Land Art scholar Hikmet Loe has visited and studied Spiral Jetty, Sun Tunnels, and other earthworks for decades. She returned to a handful this summer—and found cause for concern.
In July 2022, I taught a course on Great Basin landscapes for the Ecology and Legacy program at the University of Utah Honors College. I had lived near and traversed the Great Salt Lake, experiencing land and Land Art for decades, but it had been a few years since I’d been on these roads.
This break (and seeing these sites through the eyes of students) afforded new experiences as we considered art’s role—and effectiveness—in communicating climate crises.
I’ve observed, researched, and written about Robert Smithson’s Spiral Jetty (1970) since 1995. The work holds strong in the dynamic landscape the artist required. Today, however, “dynamic” feels more like depleted, or even devastated, given the dire nature of the lake these days.
Likewise, Nancy Holt’s earthwork Sun Tunnels (1973-76), which I’m currently researching for an upcoming publication, asks us to consider our place while contemplating human, planetary, and geologic time scales. Holt’s desire for an uninterrupted viewshed, with only hills and mountains providing distant vantage points, is an idea past its prime; encampments now dot the landscape where only brush and alkaline soil once dominated.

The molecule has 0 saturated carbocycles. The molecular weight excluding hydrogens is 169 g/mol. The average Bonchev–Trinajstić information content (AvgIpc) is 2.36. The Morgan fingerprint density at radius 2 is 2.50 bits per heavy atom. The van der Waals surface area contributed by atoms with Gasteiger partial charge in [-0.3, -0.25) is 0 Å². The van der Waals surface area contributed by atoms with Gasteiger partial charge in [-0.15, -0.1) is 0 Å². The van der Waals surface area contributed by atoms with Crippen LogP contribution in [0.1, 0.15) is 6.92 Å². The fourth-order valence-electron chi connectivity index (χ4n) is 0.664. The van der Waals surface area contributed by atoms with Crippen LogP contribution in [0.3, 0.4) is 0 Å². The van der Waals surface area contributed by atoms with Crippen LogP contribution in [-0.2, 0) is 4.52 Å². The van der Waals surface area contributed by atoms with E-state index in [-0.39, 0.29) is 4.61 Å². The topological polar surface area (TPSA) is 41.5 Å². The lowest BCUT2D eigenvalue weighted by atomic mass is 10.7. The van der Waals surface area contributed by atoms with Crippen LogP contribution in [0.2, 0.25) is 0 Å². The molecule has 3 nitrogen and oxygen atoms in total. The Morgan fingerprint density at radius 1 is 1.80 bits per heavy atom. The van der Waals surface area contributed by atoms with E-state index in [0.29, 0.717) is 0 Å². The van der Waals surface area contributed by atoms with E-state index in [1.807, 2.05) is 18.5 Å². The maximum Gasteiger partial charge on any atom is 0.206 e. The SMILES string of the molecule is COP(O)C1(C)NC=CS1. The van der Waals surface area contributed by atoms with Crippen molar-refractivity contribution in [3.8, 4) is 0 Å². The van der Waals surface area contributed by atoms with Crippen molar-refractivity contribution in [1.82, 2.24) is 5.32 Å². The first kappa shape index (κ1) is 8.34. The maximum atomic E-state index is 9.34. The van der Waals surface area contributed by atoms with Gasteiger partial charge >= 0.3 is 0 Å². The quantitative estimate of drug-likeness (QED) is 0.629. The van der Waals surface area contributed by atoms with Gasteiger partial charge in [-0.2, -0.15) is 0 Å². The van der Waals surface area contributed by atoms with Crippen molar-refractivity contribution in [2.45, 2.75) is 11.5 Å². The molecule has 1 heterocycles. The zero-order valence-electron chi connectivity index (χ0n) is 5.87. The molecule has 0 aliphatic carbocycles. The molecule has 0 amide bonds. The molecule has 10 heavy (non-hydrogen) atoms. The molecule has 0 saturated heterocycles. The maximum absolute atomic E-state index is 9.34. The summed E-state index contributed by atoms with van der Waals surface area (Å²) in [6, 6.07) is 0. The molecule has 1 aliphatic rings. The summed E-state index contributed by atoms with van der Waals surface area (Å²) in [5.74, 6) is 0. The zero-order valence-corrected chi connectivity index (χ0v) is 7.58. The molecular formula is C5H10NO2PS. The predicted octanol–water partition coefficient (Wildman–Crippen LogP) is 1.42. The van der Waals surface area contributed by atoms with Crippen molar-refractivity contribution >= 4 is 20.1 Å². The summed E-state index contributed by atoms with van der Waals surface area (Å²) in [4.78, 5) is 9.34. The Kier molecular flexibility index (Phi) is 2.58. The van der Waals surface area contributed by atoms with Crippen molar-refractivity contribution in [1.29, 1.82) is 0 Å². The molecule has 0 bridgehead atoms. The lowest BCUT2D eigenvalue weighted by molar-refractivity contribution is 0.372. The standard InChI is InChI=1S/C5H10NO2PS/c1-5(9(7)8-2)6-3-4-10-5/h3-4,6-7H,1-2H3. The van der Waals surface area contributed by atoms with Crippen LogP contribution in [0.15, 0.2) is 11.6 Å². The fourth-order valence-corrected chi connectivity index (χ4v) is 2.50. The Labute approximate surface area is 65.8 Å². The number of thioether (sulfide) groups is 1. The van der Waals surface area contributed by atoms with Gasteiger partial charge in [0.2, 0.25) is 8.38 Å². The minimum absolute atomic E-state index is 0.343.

I captured some of these changes at each site, along with a trip to see Indigenous petroglyphs, in diary format.
Friday, July 8
We arrive at the petroglyphs on Stansbury Island much later than I had hoped; it was already hot, with no relief from the sun. A recent conversation with a Shoshone tribal council member confirmed what we know of the markings: we don’t know their meanings. From ritualistic ceremony, to path marker, to congregation site—it’s all possible but unknown.
What we can estimate, though, is why the markings are so high up on the hill, and the lake so far below—the Great Salt Lake’s levels were much higher when Indigenous people used hard rock to carve into softer rock. The lake’s surface could have been as close as 100 feet below this section of the island.